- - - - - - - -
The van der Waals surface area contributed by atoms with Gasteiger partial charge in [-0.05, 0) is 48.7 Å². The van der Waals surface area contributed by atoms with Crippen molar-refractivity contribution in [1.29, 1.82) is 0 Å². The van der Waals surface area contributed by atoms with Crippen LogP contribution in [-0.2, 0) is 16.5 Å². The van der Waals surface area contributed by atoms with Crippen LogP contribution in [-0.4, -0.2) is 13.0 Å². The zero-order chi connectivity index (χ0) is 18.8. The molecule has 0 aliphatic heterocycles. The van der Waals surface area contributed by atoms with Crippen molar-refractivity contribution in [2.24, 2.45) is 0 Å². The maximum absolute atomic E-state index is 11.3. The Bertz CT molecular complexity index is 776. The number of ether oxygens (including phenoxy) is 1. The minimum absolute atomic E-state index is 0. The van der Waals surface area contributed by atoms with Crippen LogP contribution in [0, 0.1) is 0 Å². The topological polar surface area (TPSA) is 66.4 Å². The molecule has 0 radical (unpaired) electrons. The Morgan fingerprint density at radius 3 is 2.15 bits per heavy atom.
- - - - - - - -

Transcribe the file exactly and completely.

The van der Waals surface area contributed by atoms with Gasteiger partial charge in [-0.05, 0) is 48.7 Å². The van der Waals surface area contributed by atoms with Crippen molar-refractivity contribution in [1.29, 1.82) is 0 Å². The van der Waals surface area contributed by atoms with Crippen LogP contribution in [-0.2, 0) is 16.5 Å². The van der Waals surface area contributed by atoms with Crippen LogP contribution in [-0.4, -0.2) is 13.0 Å². The zero-order chi connectivity index (χ0) is 18.8. The molecule has 0 aliphatic heterocycles. The van der Waals surface area contributed by atoms with Crippen molar-refractivity contribution in [2.24, 2.45) is 0 Å². The maximum absolute atomic E-state index is 11.3. The Bertz CT molecular complexity index is 776. The number of ether oxygens (including phenoxy) is 1. The minimum absolute atomic E-state index is 0. The van der Waals surface area contributed by atoms with Crippen LogP contribution in [0, 0.1) is 0 Å². The topological polar surface area (TPSA) is 66.4 Å². The molecule has 0 radical (unpaired) electrons. The Morgan fingerprint density at radius 3 is 2.15 bits per heavy atom.